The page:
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How to Choose a Motherboard for Your PC

Choosing the correct motherboard is about selecting the whole foundation of your future computer. The stability and performance of all other components will depend on the motherboard. A video card, processor, memory, SSD, and HDD – all this is connected directly to it and communicates with each other precisely through its channels.

At the same time, there are many technical characteristics for any motherboard. It will be difficult for an ordinary person to understand everything. In this article, I will focus on the most significant factors. Those that you only need to know and understand.

Main points to pay attention to

CPU socket

The selected motherboard must have a suitable CPU socket. All consumer AMD Ryzen uses AM4; the super-powered Ryzen ThreadRipper uses sTRX4 (old ones – TR4). And Intel Core 10 and 11 generations use LGA 1200 (9 generation – LGA 1151).

Form Factor

There is a simple rule here. The smaller the motherboard, the less useful thing will fit on it. There are three famous form factors: ATX, Micro-ATX, and Mini-ITX (Mini-ITX is smaller than Micro-ATX).

Usually, choosing a compact form factor means two RAM slots instead of four, fewer PCIe slots, and most likely fewer other connectors.

ATX is the most popular form factor, and if your PC (or rather, your PC case) is large enough, then this is the motherboard for you. Micro-ATX is about 6cm shorter, making it suitable for mid-size chassis. Mini-ITX is the basis for the smallest (full-fledged) home PCs. And such a board will usually only fit one large expansion card (a discrete graphics card, for example).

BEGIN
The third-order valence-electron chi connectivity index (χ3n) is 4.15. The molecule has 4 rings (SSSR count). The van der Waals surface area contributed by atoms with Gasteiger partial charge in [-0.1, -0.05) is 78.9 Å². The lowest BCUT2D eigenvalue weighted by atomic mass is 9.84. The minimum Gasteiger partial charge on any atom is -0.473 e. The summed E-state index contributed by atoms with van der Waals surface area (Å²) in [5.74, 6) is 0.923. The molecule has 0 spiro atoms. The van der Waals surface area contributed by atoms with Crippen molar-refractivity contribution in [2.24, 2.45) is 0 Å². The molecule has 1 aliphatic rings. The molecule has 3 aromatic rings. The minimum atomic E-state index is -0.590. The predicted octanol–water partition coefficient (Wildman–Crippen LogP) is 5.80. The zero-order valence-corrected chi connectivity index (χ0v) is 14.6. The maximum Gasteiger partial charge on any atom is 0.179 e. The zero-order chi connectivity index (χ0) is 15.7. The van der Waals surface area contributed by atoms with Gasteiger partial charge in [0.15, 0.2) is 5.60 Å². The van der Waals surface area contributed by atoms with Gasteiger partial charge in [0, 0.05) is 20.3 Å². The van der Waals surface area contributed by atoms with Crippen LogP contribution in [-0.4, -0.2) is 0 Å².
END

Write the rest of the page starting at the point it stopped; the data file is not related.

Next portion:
Budget

The cheapest motherboard for (more or less) modern processors can be purchased for only a few tens of dollars. The most expensive one will cost more than $ 1000. How to find your way more accurately?

Around $ 120: Usually, this money can buy a decent motherboard for Ryzen. It will also allow you to overclock the processor if you wish. In the case of Intel and this budget, forget about overclocking.

More than $ 160: For this amount, you can already find variants with the Intel Z490 chipset, which supports overclocking. AMD is starting to see motherboards in this range with top-end X570 chipsets, RGB lighting, and even Wi-Fi.

$ 200 and more: more RGB lighting, more advanced VRM cooling systems, and more range of ports.

More than $ 300: premium consumer-grade boards – for that much, you can buy a flagship motherboard based on the X570 or Z490 / Z590 with a beautiful design, tons of RGB, and support for special overclocking functions.

It is worth spending more money only on motherboards for the so-called HEDT platforms – Intel Core X and AMD Ryzen ThreadRipper. It is an option for those who plan to use a computer for serious work with large amounts of data.

Ports, slots, and interfaces

First of all, it’s worth noting that paying for additional ports and, say, an integrated Wi-Fi chip is only worth paying when you need them. On the other hand, you may still need high-speed USB 3.1 Gen 2 / Thunderbolt 3/4 and PCIe 4.0 support.

Let’s bargain about all the important ones in detail:

USB 3.0 / USB 3.1 Gen 1: The more, the better – this is now a standard and fast USB port to work with just about any peripheral.

 USB 2.0: An old and slow port, which, however, is fast enough for keyboards, mice, and many other devices.

 USB 3.1 / 3.2 Gen 2: so far, not every device can take advantage of the full potential of this port (up to 10 Gb / s). But the availability of such ports will help in the future.

USB 3.2 Gen 2 2×2: Even Faster Than Previous Standard – 10Gb / s Dual Lanes! You will find such ports only on rather expensive boards.